FIGURE 1
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Figure 1. A schematic representation of cellular pathways delivering chloroplast proteins to lytic compartments and a proposed strategy to inhibit plastid protein degradation in crop species. Chloroplast proteins traffic to “senescence-associated vacuoles” (SAVs) and/or to the central vacuole via “ATI1-plastid associated bodies” (ATI1-PS), “Rubisco-containing bodies” (RCBs), or “CV-containing vesicles” (CCVs). Each of these vesicles apparently transports specific proteins (Rubisco for SAVs and RCBs, certain thylakoid proteins for ATI1-PS and CCV), which may be degraded by cysteine proteases either in SAVs or the central vacuole. SAVs might also be internalized into the central vacuole, although this is hypothetical. A proposed strategy to reduce/slow down chloroplast protein degradation during senescence in crop plants is the use of targeted protease inhibitors. A proteinaceous protease inhibitor (e.g., a phytocystatin, or a Kunitz-type inhibitor such as WSCP, represented by a red star in the cytosol) fused to a chloroplast transit peptide is expressed under control of a senescence-induced promoter. The chloroplast-located inhibitor would then be redirected to RCBs, ATI1-PS, CCV, and/or SAVs by the same mechanism which directs chloroplast-targeted fluorescent proteins to these vesicular structures. Once in the central vacuole or in SAVs, the inhibitor binds proteases, thus reducing proteolytic activity and preserving protein levels.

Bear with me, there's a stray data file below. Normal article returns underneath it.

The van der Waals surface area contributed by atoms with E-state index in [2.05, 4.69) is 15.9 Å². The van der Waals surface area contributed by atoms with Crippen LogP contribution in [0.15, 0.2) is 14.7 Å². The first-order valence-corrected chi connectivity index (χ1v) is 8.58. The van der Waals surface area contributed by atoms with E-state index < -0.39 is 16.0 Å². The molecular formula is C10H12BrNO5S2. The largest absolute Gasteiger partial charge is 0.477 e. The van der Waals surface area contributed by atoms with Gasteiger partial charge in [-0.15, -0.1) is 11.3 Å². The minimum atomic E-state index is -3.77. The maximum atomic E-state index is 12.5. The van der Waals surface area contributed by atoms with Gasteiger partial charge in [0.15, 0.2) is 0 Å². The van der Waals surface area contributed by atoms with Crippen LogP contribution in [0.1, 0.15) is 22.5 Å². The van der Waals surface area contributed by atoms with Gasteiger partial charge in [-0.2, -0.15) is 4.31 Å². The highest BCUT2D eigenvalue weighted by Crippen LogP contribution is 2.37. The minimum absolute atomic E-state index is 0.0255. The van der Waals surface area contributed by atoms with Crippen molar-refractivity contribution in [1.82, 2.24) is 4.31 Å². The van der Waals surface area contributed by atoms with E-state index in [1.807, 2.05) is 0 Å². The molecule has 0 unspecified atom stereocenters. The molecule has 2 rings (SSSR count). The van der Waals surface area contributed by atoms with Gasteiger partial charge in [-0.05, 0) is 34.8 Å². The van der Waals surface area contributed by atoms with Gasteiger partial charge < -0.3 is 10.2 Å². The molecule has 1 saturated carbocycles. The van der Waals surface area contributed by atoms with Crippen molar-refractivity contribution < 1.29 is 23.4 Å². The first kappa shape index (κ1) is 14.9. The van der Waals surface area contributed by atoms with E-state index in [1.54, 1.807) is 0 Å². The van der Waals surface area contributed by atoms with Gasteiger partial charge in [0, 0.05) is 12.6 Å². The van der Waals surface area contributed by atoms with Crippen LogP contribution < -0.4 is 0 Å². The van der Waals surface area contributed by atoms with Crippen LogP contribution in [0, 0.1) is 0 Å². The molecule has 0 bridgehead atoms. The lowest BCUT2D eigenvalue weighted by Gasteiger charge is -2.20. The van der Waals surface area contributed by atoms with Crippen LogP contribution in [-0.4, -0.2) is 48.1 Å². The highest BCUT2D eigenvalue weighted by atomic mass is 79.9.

Ishida and co-workers discovered “Rubisco-Containing Bodies” (RCB) in the cytosol of senescing wheat and Arabidopsis leaves (Chiba et al., 2003; Ishida et al., 2008). RCBs are spherical vesicles, about 1 μm in diameter, surrounded by a double membrane, and contain Rubisco and glutamine synthetase II. RCBs are eventually internalized into the central vacuole, where their cargo chloroplast proteins are degraded. Both, formation and vacuolar internalization of RCBs depend on the autophagic pathway (Ishida et al., 2008; Wada et al., 2009), implying the involvement of autophagy in chloroplast protein breakdown. Thus, it is intriguing that the phenotype of autophagy mutants includes accelerated senescence and premature loss of chloroplast proteins (e.g., Hanaoka et al., 2002; Thompson et al., 2005; Guiboileau et al., 2013). Accelerated senescence is a typical phenotype for autophagy mutants, and this includes Arabidopsis mutants in the autophagy genes ATG7 (Doelling et al., 2002), ATG4 (Hanaoka et al., 2002), ATG5 (Thompson et al., 2005), ATG10 (Phillips et al., 2008), and maize mutant for the ATG12 gene (Li et al., 2015). Accelerated senescence in autophagy mutants involves a salicylic acid-dependent pathway (Yoshimoto et al., 2009), which is reminiscent of SA regulation of normal leaf senescence (Morris et al., 2000). Lack of autophagy seems to be compensated for by increased expression of senescence-associated cysteine proteases, e.g., SAG12 (Havé et al., 2018). This implies some degree of functional redundancy, and exacerbation of separate senescence-associated proteolytic pathways when canonical autophagy is blocked.